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Category Archives: Real Estate Market

Better to Buy Denver Area Bank Owned or Short Sale?

As we have discussed before, Short Sales are on the rise as a better alternative to Foreclosure. Definitely a better deal for the Distressed Homeowner and the lender. What about the Buyer?

Realty Trac’s Foreclosure & Short Sales Report for the fourth quarter of 2012 which covers over 900 metro areas in the United States shows that Denver is not in the list of top metro areas for the best deals in either category. This is good news for our local real estate market on our way to recovery, but maybe not so much for investors looking for the best deals out there.

A recent article by the Realty Trac staff shows the 15 metro areas they found to be the best buys in the two categories. Santa Barbara, CA topped the list of Short Sale Best Buys with an increase in short sales of 52%, an average price of $283,825, and average amount short of ($178,201), and at the bottom was Detroit, MI, with an average price of $97,233. At the top of the 15 Best Markets for Buying Bank Owned Foreclosure properties was Cleveland, OH, with a 141% change in REO sales, average sale price of $57,782, and 56% discount off Non-Distressed sales, while #15 was Sarasota, Fl, with a 19 percent change, and average price of $127,181.

In our own Denver, CO metro area there were 9,072 residential properties sold in the fourth quarter of 2012. Short Sales made up 8% of the total at 724, while 8.3% were Bank Owned foreclosures, 762 of the total properties sold. The average sale price for Bank REO’s was $210,347, a 35.5% discount from Non-Distressed properties, and Short Sales sold for an average of $224,543, a 31.2% savings. The average days on market for a Bank Owned property was 77, while Short Sales were 159. This statistic reveals the additional time it takes for a short sale transaction to be approved by the lender.

Of course there are other factors to be considered in the purchase of a distressed property. Bank owned properties in almost every case have sat empty for some length of time. Some for a year or more. This allows for more chance of pipes bursting from winter freezes, along with a myriad of other potential damage to the property, including vandalism. A much higher percentage of foreclosed properties have been stripped or damaged by the previous homeowners, angry at their circumstances and having to leave their home under duress. Short sales in most cases have been occupied by the homeowner until closing. While there may be some deferred maintenance due to financial constraints, most homeowners have a certain pride of ownership and are grateful for the more dignified approach of selling their own home with the blessing of their lender in a short sale transaction to avoid foreclosure. These homes are likely to be in better shape once acquired at closing, requiring less of an investment for repairs.

No one is to say which is the better choice for a particular buyer, but it is good to consider all that is involved in the acquisition of a distressed property beyond just the price. The good news is there are opportunities for many buyers with different objectives.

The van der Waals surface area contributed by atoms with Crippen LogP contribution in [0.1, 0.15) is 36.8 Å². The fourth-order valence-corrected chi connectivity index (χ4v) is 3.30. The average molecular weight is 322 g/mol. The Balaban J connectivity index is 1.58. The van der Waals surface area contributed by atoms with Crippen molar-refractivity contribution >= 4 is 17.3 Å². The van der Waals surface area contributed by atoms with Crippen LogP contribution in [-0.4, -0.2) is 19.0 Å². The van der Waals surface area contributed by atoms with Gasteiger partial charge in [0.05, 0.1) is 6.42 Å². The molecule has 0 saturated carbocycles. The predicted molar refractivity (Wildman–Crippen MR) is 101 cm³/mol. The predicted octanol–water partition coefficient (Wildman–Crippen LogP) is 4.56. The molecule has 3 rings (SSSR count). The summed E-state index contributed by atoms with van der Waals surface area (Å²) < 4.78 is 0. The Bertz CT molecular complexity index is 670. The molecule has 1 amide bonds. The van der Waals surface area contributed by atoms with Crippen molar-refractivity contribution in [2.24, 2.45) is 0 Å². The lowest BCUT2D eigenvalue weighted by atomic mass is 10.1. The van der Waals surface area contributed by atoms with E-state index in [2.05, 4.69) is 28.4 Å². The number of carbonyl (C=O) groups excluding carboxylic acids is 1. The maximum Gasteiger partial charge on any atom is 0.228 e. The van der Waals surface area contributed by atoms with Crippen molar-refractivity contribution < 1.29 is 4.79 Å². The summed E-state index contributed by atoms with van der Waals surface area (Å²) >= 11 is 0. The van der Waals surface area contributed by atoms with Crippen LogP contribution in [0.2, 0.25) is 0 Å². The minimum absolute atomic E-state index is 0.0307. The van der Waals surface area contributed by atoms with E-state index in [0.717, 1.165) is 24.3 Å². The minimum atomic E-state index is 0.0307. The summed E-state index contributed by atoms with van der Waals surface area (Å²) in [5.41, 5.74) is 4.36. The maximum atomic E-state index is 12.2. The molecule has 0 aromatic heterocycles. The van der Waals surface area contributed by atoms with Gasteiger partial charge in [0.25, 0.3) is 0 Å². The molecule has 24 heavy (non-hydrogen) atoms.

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Is The Current Increase in Home Prices Real or Temporary?

There are plenty of opinions speculating about recent changes in the housing market as well as what the future may hold. Radar Logic provides a perspective I tend to agree with most. Radar Logic is a technology-driven data and analytics business that produces a daily “spot” price for residential real estate in major U.S. metropolitan areas. According to Radar Logic the recent gains in the housing market are “unsustainable”.

Radar Logic attributes the current trend of increases in the price of homes to several factors it considers to be temporary in nature, and therefore the trend itself may be temporary. Such factors as abnormally low interest rates and increased investor demand. This is likely to change as the price of homes continues to increase. The firm anticipates that as prices increase investors will lose their enthusiasm for the market as they are not able to find the deals they once could. At the same time both homeowners and financial institutions that have been waiting to sell may be encouraged to put their properties on the market as they see prices on the rise, increasing the supply of housing inventory. Builders are also once again adding to the mix with a 23.6 percent increase in new housing starts from a year ago January. As the scale of supply and demand begins to tip more toward supply side we may see the price of homes on the decline once again. Of the two primary ingredients for a true recovery in home prices, according to Radar Logic, “Neither are much evident at the moment”. A rise in employment and a return of consumer confidence.

It will be interesting to see how this market develops in coming months and years. None of us have that coveted crystal ball to tell what exactly the future may hold. Personally, I think the logic of Radar Logic contains a lot of common sense as well as the analytics to back it up.

 

 
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Posted by on March 5, 2013 in Real Estate Market

 

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